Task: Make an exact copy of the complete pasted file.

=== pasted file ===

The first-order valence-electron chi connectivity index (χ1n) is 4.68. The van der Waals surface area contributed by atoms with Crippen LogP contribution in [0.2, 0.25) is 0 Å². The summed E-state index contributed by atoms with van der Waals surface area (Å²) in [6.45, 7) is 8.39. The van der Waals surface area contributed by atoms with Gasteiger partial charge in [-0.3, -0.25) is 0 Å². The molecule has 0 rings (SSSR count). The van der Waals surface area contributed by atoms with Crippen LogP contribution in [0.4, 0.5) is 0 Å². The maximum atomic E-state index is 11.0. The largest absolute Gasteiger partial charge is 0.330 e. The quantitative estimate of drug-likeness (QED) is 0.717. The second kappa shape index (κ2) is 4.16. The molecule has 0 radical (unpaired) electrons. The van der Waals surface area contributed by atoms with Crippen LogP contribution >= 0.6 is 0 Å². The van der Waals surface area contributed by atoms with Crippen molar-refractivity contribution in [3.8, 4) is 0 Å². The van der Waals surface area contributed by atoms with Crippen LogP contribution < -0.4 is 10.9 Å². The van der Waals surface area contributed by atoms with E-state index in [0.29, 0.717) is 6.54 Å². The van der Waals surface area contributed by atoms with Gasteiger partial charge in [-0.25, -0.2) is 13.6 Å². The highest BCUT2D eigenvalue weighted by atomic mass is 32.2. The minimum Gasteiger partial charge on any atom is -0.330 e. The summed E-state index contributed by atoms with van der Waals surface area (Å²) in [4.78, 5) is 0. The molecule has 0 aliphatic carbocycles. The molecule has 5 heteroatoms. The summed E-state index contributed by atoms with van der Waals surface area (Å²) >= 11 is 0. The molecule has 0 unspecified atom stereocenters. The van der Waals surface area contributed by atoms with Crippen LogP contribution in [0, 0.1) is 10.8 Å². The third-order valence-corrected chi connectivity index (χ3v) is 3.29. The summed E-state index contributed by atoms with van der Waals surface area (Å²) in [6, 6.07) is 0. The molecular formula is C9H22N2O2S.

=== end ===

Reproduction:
The first-order valence-electron chi connectivity index (χ1n) is 4.68. The van der Waals surface area contributed by atoms with Crippen LogP contribution in [0.2, 0.25) is 0 Å². The summed E-state index contributed by atoms with van der Waals surface area (Å²) in [6.45, 7) is 8.39. The van der Waals surface area contributed by atoms with Gasteiger partial charge in [-0.3, -0.25) is 0 Å². The molecule has 0 rings (SSSR count). The van der Waals surface area contributed by atoms with Crippen LogP contribution in [0.4, 0.5) is 0 Å². The maximum atomic E-state index is 11.0. The largest absolute Gasteiger partial charge is 0.330 e. The quantitative estimate of drug-likeness (QED) is 0.717. The second kappa shape index (κ2) is 4.16. The molecule has 0 radical (unpaired) electrons. The van der Waals surface area contributed by atoms with Crippen LogP contribution >= 0.6 is 0 Å². The van der Waals surface area contributed by atoms with Crippen molar-refractivity contribution in [3.8, 4) is 0 Å². The van der Waals surface area contributed by atoms with Crippen LogP contribution < -0.4 is 10.9 Å². The van der Waals surface area contributed by atoms with E-state index in [0.29, 0.717) is 6.54 Å². The van der Waals surface area contributed by atoms with Gasteiger partial charge in [-0.25, -0.2) is 13.6 Å². The highest BCUT2D eigenvalue weighted by atomic mass is 32.2. The minimum Gasteiger partial charge on any atom is -0.330 e. The summed E-state index contributed by atoms with van der Waals surface area (Å²) in [4.78, 5) is 0. The molecule has 0 aliphatic carbocycles. The molecule has 5 heteroatoms. The summed E-state index contributed by atoms with van der Waals surface area (Å²) >= 11 is 0. The molecule has 0 unspecified atom stereocenters. The van der Waals surface area contributed by atoms with Crippen LogP contribution in [0, 0.1) is 10.8 Å². The third-order valence-corrected chi connectivity index (χ3v) is 3.29. The summed E-state index contributed by atoms with van der Waals surface area (Å²) in [6, 6.07) is 0. The molecular formula is C9H22N2O2S.